Saturday, September 24, 2016

I See You by Clare Mackintosh: Gripping Crime Thriller

This novel has excellent pace and very good tension throughout. The female characters are very well rounded, and there is good development during the story. I also loved the fact that the violence was not centre-stage, but the focus was on the psychology of crime. The ending is totally fabulous and I really enjoyed THAT twist.

The only down sides to this book were the fact that the men weren't very well developed, and also the general cliche of women being victims of sexual crime - surely there are other crimes to explore! Anyway, that aside, this is a gripping read and I will be putting this author on my list.

Anne Brooke Books

Sunday, September 18, 2016

Pretty Girls by Karin Slaughter: an average pot-boiler

Aspects of this novel which I enjoyed were: the fast pace; the strong women characters, the sections with the dead father; and the poignant ending.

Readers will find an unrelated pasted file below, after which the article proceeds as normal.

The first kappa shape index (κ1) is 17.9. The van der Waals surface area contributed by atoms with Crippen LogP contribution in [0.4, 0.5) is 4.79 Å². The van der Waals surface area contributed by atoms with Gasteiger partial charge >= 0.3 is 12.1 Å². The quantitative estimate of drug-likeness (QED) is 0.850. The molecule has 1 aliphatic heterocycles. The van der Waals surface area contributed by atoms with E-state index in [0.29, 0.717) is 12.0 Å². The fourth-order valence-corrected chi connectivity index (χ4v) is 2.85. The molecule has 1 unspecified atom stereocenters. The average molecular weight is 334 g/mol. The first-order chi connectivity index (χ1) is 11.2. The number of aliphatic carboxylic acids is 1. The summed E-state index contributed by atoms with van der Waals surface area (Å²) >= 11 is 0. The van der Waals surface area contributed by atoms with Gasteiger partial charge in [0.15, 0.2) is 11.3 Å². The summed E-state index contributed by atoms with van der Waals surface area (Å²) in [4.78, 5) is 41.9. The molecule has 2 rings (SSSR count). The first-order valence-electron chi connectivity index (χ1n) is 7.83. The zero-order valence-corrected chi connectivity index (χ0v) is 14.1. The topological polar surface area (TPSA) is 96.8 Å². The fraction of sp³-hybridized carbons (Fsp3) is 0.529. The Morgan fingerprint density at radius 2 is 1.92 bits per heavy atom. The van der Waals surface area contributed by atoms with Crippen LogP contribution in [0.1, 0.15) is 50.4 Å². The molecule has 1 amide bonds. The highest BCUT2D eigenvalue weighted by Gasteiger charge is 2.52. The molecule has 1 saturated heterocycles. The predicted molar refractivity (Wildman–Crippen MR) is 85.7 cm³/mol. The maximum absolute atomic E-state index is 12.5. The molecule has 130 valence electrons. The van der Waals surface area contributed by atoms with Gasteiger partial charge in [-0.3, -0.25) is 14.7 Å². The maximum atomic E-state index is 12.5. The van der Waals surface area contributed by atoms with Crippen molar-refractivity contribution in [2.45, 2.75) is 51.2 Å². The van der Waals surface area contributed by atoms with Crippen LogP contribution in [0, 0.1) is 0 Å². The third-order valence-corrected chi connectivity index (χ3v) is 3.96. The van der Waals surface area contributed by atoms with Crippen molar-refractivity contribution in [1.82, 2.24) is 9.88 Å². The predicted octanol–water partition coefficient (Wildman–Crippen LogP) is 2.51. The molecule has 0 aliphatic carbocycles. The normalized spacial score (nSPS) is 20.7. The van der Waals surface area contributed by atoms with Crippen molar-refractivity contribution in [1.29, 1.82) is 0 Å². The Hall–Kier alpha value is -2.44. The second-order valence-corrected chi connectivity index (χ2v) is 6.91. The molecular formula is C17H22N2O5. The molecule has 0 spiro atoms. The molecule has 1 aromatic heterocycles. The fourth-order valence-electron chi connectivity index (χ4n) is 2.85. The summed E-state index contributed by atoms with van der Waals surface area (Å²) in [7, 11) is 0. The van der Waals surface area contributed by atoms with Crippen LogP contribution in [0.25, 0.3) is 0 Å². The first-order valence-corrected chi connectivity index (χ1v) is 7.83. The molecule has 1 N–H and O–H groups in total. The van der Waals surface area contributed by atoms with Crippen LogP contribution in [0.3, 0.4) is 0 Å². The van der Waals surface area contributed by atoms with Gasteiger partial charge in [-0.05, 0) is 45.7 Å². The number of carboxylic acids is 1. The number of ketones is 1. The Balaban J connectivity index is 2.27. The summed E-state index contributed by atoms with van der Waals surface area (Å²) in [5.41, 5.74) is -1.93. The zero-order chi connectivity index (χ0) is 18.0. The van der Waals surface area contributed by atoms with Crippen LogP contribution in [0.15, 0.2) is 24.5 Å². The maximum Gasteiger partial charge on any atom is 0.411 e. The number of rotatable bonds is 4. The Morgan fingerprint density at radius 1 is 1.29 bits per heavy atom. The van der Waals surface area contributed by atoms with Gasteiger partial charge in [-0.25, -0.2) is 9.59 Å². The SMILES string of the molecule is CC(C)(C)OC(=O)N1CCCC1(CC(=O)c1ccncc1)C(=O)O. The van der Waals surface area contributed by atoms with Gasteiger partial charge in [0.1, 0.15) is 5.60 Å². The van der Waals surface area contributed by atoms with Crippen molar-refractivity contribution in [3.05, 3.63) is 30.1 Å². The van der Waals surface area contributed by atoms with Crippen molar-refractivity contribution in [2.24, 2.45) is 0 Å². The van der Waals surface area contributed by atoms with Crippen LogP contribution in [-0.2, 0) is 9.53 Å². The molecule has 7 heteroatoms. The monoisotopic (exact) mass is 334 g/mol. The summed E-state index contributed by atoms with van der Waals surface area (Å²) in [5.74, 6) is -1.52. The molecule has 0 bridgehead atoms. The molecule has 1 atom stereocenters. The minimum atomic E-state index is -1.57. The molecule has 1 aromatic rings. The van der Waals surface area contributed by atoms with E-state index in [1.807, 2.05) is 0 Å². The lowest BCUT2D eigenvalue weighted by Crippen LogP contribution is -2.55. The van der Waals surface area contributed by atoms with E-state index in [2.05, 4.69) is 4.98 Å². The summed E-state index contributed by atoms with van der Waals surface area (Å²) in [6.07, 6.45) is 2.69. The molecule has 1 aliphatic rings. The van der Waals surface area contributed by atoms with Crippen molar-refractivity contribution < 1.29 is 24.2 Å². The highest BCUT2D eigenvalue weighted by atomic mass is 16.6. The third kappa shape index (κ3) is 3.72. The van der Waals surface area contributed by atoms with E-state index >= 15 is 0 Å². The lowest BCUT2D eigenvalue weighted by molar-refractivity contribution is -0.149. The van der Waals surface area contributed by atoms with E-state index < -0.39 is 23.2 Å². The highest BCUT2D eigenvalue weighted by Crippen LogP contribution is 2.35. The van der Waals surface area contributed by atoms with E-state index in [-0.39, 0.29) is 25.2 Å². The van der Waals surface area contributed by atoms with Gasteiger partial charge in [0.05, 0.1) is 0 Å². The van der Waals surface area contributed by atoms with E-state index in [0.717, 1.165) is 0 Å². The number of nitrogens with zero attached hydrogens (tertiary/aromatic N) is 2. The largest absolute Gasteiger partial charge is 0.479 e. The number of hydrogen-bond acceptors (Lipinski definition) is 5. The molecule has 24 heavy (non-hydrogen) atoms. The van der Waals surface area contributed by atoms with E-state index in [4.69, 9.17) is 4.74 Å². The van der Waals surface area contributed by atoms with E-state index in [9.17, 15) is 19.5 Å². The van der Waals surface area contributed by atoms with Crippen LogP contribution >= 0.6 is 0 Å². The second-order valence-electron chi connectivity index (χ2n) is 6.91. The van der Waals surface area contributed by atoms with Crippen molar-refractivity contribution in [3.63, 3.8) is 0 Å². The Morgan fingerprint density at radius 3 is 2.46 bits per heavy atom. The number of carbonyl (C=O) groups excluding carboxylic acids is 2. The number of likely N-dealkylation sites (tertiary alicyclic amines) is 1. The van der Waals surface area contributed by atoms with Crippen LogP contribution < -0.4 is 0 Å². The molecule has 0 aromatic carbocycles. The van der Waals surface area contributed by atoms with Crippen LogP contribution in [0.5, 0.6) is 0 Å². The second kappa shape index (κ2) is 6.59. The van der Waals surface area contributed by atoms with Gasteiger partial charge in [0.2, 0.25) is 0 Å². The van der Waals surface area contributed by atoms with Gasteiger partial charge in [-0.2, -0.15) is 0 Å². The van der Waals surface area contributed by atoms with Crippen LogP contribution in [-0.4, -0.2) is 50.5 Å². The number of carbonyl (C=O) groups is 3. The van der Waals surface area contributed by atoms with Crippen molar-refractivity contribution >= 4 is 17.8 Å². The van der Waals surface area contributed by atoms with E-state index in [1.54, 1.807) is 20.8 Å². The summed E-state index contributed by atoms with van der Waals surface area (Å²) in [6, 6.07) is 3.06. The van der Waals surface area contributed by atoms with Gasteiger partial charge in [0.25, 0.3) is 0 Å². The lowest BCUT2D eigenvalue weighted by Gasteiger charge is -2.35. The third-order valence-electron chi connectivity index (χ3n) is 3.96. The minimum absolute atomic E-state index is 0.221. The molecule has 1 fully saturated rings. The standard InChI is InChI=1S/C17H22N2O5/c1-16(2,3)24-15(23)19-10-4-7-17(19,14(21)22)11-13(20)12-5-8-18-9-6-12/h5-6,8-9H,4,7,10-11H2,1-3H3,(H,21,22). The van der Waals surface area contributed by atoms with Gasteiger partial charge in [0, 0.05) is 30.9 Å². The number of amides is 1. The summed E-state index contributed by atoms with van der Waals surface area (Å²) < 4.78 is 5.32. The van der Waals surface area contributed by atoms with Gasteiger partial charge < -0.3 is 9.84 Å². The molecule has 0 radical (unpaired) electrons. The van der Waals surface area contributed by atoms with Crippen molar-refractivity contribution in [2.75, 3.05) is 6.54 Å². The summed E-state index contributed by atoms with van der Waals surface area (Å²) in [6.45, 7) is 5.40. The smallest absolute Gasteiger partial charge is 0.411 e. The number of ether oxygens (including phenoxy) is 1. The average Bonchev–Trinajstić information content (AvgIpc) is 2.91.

Aspects I disliked were: the level of violence was ridiculously melodramatic and on occasions laughable (sorry!) - this is no Silence of the Lambs, that's for sure. The plot was highly unlikely, and also sometimes made me giggle with disbelief. The villain was very cliched and one-dimensional, and there were far too many coincidences.

On the whole then, not a great success and basically an average crime genre pot-boiler.

3 out of 5 stars.

Anne Brooke Books

Saturday, September 03, 2016

Petition against Gay Clergy Discrimination: Update 1

A brief update on the petition against discriminating against gay clergy in the Church of England - enough people have now signed it so the Government are checking it before it goes public, thank you. Here is the link for further details at this stage:

https://petition.parliament.uk/petitions/166216/moderation-info


Many thanks indeed.

Anne Brooke

Message to the Church of England: Stop bullying gay people!

Well, I’ve finally gone and put my 'money' where my mouth is and made a petition – will you sign it?
My petition: Make it illegal for the C of E to discriminate against gay non-celibate clergy
The Anglican Church insists that gay clergy with partners live a celibate life if they wish to continue working as priests or bishops. This is an unfair burden on gay clergy as well as being discriminatory within the 21st century workplace.